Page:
Lorrie Walker is training manager and technical advisor for Safe Kids Buckle Up, a non-profit education, outreach and public policy program and part of the national Safe Kids campaign (www.safekids.org). She says LATCH is not as simple as it sounds. "All in all there are still variations between cars and child restraints that make it difficult to use," she says. "It is still working the kinks out."
Turns out that what was supposed to make our lives easier and safer has also created a new set of problems.
"In America, we have a lot of choices," says Walker. "Each manufacturer can make [LATCH] look whatever way they choose." That means more choices — and more confusion — for consumers.
The National Highway Traffic Safety Administration initiated a study in spring 2005 to examine the use and misuse of the LATCH system. This study found that many people are unaware of the upper tethers available with LATCH, as well as their importance, and found that some people don't use LATCH because they are unaware of its existence or feel uncomfortable with learning a new method of securing a child's safety seat. The study also found that LATCH's accessibility in different cars varies greatly, and that tethers are not available in the middle seat of a car (the safest place for a car seat), resulting in misuses of the LATCH system.
Rest assured that older car seats that do not feature the LATCH system are still legal to use with the vehicle's seatbelts and are perfectly safe if installed properly.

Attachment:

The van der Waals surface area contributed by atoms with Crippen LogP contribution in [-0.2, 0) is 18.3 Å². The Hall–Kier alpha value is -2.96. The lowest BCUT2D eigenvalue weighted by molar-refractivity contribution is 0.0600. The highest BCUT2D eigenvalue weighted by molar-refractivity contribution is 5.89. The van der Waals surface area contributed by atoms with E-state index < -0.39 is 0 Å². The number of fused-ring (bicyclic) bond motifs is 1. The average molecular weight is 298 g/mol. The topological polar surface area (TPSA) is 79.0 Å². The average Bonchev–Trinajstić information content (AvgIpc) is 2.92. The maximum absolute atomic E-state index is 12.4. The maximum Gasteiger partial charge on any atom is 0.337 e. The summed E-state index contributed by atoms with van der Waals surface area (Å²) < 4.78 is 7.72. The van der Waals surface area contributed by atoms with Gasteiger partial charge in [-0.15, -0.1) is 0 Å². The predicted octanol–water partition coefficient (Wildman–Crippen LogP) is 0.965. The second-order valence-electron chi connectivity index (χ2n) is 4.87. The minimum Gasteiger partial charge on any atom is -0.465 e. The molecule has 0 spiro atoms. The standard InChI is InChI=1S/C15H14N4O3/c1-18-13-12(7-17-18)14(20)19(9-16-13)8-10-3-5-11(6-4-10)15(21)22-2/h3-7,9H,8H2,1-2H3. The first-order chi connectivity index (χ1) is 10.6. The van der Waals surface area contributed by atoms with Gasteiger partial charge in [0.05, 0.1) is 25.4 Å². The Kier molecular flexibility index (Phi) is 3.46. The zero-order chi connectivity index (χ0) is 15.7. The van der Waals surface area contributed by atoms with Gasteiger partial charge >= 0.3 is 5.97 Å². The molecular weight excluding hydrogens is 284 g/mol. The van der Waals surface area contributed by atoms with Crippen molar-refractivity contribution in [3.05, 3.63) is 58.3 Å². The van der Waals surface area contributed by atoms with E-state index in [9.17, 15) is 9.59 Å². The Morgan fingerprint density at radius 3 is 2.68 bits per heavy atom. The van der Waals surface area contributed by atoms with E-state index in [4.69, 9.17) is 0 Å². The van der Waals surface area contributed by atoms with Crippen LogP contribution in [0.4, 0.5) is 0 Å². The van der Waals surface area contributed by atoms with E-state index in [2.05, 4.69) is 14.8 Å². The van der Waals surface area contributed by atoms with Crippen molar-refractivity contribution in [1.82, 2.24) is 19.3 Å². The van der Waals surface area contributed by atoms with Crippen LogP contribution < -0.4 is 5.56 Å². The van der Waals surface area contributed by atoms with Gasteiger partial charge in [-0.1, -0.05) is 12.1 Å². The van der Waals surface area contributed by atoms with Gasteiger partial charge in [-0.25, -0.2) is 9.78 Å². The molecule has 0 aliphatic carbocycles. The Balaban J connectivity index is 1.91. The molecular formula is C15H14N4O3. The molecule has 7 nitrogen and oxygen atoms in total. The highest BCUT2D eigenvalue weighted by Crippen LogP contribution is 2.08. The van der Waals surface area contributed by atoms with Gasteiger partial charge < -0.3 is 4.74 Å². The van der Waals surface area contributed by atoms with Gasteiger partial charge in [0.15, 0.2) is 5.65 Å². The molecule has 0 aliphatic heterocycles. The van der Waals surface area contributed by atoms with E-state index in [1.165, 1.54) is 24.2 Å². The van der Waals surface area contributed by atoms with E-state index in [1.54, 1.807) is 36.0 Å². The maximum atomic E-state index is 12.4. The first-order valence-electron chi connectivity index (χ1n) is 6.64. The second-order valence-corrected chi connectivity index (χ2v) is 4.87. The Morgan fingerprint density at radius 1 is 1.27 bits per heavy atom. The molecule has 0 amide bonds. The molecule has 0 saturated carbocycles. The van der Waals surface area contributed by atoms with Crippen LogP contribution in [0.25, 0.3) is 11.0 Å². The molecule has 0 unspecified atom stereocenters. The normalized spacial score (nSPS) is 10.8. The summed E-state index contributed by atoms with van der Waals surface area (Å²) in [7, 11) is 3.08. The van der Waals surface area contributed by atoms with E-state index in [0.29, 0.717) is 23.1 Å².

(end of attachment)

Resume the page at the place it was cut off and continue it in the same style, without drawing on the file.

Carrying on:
States of Confusion
Though federal regulation has helped to protect the nation's children, each of the 50 states and the District of Columbia has its own set of "child occupant protection" laws. The laws vary widely in age requirements, seating positions, exemptions, enforcement and penalties. If you're caught with your child improperly restrained in one state, you might face a stiff fine, but in another state you'd get the proverbial slap on the wrist.
State laws have generally been regarded as weak, but thanks to programs like Safe Kids, they are improving. About half of the states have strengthened their laws to require some older children to ride in booster seats. Some states now require car rental agencies to provide customers with car seats. Others require a public fund and educational campaign to promote child passenger safety.